paulypilot: Hi, I can see exactly why management are pursuing an MBO - because the share price does not reflect the excellent past performance & prospects of the business! The only real point at issue is the price. In order to succeed, an MBO (or any buyout) has to offer attractive upside to existing shareholders, which this 135p offer clearly does NOT. Therefore many shareholders, including myself, are simply going to reject the offer, and it won't proceed - because usually any VC will want to acquire all the shares & de-List. They need 75% to de-List, and I doubt very much whether that level of acceptances will be achieved - certainly not at 135p anyway. I understand that around 18% of the shareholder base is against this approach, and that's only a straw poll of a few holders, so there are bound to be plenty of other shareholders also against the 135p offer. There might be a few short-term speculators who bought in recently with the intention of scalping a few pence upside, and they will obviously want the bid to go ahead. It should also be noted that alternative proposals (including a Tender Offer, more generous share options package, etc) have been put to management by Institutional shareholders, but these ideas were rejected out of hand by FDM, without any discussion. It's totally unacceptable that FDM management think they can just steam-roller this lowball MBO through, against the wishes of shareholders. Typical I'm afraid of the very poor corporate governance with AIM companies generally. We now face a long & drawn out offer period where they try to accumulate enough acceptances to get this MBO through. But IMO it's just not going to happen, the price is too low. Regards, Paul.
22/9/2009
09:18
paulypilot: Hi, The idea that without a bid these shares would go back to sub-100p is ridiculous! Everything has changed - we have gone from a savage bear market in everything (up to March 2009), to a roaring bull market since, especially in small caps. My small cap portfolio is up 100%'s already this year to date. We have seen re-ratings across the board. My view is that without the MBO, the share price of FDM would have probably risen higher than the current 125p. Instead the MBO proposals have been a total distraction for management and the market, as it effectively puts everything on hold, as well as putting a cap on the share price - hence FDM shares have not re-rated in line with the market. My view is that if/when the MBO proposals fail, then the share price might well initially dip say 10%, then buyers will come in & hoover up stock (I will be one of them!). Over time the share price should then re-rate to around 200p, which is easily justified on fundamentals (why do you think mgt want to buy it at 135p?!! Because they know that price is a gift!) Anyway, I'm going to fight these MBO proposals all the way, as they represent a cynical attempt to steal the company at an undervaluation from its existing owners. This is not acceptable, period. It is a shame that some shareholders take such a short term view, and are not prepared to support this fantastic company for the long-term. I'm a long term shareholder here, and I think we have a stake in a fantastic company with good operational management, and I would very much like to remain a shareholder please, so that we can share in the company's long term success. And nobody is going to steal MY shares! The long-term value of the company will drive the share price eventually, it's just that sometimes anomalies arise. Instead of getting frustrated at the share price, management should just get on with running the business. Regards, Paul.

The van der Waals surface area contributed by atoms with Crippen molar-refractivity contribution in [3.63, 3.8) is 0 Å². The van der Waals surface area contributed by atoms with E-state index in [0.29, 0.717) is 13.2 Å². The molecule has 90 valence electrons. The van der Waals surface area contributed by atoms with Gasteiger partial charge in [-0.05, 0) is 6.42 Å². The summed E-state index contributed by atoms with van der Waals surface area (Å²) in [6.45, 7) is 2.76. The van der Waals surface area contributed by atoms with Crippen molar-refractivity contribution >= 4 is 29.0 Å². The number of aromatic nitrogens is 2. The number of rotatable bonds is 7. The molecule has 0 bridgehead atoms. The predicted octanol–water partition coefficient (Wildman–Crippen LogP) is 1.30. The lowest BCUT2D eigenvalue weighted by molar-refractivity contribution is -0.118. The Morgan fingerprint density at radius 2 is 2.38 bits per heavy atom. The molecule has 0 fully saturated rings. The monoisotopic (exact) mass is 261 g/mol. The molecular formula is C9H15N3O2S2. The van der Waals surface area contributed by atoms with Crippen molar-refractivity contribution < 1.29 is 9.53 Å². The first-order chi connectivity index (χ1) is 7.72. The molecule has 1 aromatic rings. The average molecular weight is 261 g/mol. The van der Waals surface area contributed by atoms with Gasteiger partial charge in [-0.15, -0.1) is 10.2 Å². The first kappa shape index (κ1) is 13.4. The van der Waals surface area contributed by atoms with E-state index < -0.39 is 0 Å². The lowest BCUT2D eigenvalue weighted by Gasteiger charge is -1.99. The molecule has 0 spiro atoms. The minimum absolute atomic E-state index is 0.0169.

24/8/2009
15:28
paulypilot: Hi, FDM Directors are actually paid very generous salaries for the size of the business, although personally I don't have a particular problem with that, given that they have performed extremely well. Share options packages can & will deliver further gains for Directors over the long term, although we've clearly been through a savage bear market for small caps in 2007-2008, when most small caps lost 80%+ of their value. It's going to take time for markets to recover, but this year to date has been one of the best years I can remember in my investing career in small caps. the bottom line is that good, well-managed companies like FDM will secure appropriate share prices in the long-run, for all our benefit including management. Fair value for FDM shares is currently: net cash + 12-15 times earnings. That works out at roughly 42p cash + 12-15 times (say) 15p earnings, so that gives a share price target of 222p-267p. Given time, this share price will gradually rise to around 200p in my view, and the MBO is an unwanted distraction. Obviously if you're just a short term speculator, like page3girl, then you want to skim off a quick profit at 135p & move on, as he/she's indicated above. Fair enough, he/she is putting forward their point of view, but I strongly disagree because I like the long-term value in FDM. Interestingly, the 120p initial MBO approach had absolutely NOT been cleared with large shareholders. I contacted many of them, and they were unanimously against such an opportunistic bid approach. So why should another measly 15p on the price make any difference??? (especially since markets have been rising strongly in the past 2 months). Anyway, time will tell. Management will look very foolish indeed if they press ahead with this MBO, and then find that shareholders reject it - remember that nobody is obliged to accept a bid approach. If we collectively say "no", then the bid just fails. I've spoken to a couple of large shareholders today, who have both said they will be rejecting the 135p bid. So it's my view that this bid is absolutely NOT in the bag! If FDM ends up paying £313k in fees for this aborted MBO, then I think head(s) should roll on the Board. Usually such fee arrangements are just so that the original bidder (Inflexion) has covered their costs in the event of another bidder entering the fray at a higher price. However, no fees should be triggered if shareholders just reject the bid. But FDM have not disclosed what the terms of the 1% fee actually are, so we don't know for sure. Altogether a most unsatisfactory situation. Regards, Paul.